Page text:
The Little Black Book of Strategic Planning for Distributors

by Brent R. Grover

Stanley Black & Decker Shifts Resources to Meet Strategic Objectives

Stanley Black & Decker (NYSE: SWK) has agreed to sell its Hardware & Home Improvement Group to Spectrum Brands Holdings for $1.4 billion. With 90 percent of the H&HI Group’s revenues coming from North America, Stanley Black and Decker says the divestiture is a step toward continued diversification of its geographic footprint.

While some of the sale proceeds will go towards share repurchasing and debt reduction, the company will reinvest much of the profits from the divestment to help fund the acquisition of Infastech, a global manufacturer and distributor of fastening technologies headquartered in Hong Kong.

The strategic reallocation of resources as a way of targeting profitability “sweet spots” is something Brent Grover discusses in his latest book, The Little Black Book of Strategic Planning for Distributors. Brent says that although many distributors are tempted to “target” everything, targeting must be done carefully because all companies have limited resources.

Brent advises companies to analyze geographic markets, products and customer segments to determine whether each area should be grown, maintained or harvested. Grow and maintain categories continue to receive supporting resources, while harvest categories don’t receive any additional time or money.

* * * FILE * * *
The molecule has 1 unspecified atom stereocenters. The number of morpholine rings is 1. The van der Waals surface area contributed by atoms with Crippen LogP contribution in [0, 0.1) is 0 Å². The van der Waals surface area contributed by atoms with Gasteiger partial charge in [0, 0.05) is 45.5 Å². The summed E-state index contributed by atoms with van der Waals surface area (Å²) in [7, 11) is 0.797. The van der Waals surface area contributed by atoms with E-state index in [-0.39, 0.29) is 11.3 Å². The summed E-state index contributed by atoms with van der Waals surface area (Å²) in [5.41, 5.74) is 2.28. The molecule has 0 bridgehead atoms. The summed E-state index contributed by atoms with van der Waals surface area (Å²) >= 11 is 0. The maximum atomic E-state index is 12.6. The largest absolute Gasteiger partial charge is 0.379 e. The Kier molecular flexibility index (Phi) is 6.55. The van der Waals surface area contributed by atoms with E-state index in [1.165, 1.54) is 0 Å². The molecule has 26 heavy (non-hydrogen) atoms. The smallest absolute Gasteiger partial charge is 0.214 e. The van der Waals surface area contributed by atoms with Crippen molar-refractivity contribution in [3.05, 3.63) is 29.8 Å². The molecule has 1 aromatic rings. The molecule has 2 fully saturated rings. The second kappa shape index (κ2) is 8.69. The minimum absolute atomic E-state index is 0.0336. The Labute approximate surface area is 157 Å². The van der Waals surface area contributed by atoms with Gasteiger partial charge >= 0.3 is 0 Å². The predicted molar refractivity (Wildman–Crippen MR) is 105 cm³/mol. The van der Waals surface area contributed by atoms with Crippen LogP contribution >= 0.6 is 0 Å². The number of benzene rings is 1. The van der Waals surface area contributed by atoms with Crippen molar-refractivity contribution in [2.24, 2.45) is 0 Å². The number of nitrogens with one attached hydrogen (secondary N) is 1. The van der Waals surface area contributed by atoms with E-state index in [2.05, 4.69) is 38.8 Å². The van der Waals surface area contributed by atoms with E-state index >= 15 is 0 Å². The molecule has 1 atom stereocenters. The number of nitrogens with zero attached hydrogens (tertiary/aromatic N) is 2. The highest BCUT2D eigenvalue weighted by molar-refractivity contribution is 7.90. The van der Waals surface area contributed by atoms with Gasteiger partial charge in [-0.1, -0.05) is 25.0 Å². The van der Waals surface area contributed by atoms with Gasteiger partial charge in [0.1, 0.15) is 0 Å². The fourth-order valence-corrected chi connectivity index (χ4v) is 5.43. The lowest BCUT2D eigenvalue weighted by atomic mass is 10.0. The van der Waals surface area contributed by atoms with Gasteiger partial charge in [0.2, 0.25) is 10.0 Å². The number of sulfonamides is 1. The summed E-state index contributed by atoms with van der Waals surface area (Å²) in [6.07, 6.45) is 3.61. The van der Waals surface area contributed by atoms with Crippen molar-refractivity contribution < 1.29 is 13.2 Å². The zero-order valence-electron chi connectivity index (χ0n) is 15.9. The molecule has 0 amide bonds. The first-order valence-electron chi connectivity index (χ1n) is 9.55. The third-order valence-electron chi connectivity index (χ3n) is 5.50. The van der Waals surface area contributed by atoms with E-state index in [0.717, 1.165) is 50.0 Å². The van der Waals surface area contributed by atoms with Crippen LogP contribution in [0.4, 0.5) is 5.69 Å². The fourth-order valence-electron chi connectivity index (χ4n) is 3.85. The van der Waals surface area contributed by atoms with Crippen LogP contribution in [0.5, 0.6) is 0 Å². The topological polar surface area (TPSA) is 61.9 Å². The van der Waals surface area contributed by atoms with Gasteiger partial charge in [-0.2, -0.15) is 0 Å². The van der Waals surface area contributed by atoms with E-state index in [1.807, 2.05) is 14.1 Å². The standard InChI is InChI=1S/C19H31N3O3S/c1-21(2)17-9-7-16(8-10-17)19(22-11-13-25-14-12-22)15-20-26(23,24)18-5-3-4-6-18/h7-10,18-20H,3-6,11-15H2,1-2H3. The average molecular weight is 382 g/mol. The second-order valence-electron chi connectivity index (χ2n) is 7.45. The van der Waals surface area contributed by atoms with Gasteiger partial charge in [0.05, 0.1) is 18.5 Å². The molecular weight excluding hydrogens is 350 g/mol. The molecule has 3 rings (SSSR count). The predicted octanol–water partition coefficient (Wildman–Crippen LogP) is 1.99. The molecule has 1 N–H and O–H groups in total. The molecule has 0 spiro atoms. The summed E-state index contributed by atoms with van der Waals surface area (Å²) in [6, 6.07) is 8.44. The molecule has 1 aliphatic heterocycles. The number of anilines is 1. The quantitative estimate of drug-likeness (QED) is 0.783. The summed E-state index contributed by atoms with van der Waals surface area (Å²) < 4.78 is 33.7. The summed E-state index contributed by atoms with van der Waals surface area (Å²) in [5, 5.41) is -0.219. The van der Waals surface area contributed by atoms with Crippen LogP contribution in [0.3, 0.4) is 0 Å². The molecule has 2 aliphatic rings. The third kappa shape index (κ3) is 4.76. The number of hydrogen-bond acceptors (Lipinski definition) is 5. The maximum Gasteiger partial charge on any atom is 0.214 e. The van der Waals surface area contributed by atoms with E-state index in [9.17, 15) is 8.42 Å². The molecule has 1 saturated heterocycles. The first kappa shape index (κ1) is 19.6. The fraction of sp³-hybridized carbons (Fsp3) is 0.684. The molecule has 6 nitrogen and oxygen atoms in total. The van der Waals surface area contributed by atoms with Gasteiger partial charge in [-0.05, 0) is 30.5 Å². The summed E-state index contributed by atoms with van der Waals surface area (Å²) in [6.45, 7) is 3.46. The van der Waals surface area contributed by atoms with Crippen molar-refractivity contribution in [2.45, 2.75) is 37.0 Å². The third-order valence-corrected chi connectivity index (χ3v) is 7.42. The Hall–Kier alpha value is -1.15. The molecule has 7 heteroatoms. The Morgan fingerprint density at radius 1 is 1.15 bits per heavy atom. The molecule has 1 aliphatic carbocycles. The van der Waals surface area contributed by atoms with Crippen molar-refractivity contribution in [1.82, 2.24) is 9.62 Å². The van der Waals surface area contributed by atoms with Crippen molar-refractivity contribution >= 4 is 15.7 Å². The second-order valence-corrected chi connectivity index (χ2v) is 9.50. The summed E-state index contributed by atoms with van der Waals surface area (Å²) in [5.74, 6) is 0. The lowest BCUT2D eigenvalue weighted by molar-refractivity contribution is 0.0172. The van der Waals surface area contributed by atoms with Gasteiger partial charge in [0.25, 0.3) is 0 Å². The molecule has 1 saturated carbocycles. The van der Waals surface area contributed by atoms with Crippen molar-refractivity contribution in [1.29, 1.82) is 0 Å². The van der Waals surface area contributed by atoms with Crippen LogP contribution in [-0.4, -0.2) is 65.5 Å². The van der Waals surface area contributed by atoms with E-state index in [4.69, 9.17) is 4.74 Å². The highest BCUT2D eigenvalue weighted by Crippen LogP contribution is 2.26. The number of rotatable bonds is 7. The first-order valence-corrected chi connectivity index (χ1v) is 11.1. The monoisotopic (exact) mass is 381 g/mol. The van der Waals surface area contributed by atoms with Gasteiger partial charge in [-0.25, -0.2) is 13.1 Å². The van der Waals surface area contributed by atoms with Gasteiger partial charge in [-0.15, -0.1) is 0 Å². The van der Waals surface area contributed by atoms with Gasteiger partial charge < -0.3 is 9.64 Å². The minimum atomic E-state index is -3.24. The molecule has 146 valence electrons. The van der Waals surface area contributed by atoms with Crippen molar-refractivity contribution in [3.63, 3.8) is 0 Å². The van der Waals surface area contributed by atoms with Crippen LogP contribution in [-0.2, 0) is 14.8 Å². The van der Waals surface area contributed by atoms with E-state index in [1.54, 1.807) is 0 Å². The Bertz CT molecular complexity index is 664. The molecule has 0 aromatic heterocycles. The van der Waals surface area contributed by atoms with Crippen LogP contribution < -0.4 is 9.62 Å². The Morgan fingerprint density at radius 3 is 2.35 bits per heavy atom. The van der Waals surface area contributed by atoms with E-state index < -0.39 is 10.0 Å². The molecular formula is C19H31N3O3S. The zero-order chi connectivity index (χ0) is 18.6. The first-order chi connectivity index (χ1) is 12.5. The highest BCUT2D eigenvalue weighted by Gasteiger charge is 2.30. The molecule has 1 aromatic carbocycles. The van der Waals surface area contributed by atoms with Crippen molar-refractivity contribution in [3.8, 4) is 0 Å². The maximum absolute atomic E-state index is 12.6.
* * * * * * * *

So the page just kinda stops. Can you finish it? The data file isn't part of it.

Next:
Stanley Black & Decker’s decision to divest its Hardware & Home Improvement Group reflects a renewed focus on segments with high growth potential – not just those with currently high revenues. “While HHI is a healthy and profitable business,” says Stanley Black & Decker president and CEO John Lundgren, “its characteristics are inconsistent with Stanley Black & Decker’s strategic objectives of diversifying our revenue base through further expansion into targeted end-markets with higher growth and margin profiles, including emerging markets.”

Brent shows distributors how to find their own profitability sweet spots, both present and future, in his new book. He explains how to determine which geographic areas to grow, maintain, harvest or discard by using segment and growth-profitability matrices, which are included with the book.


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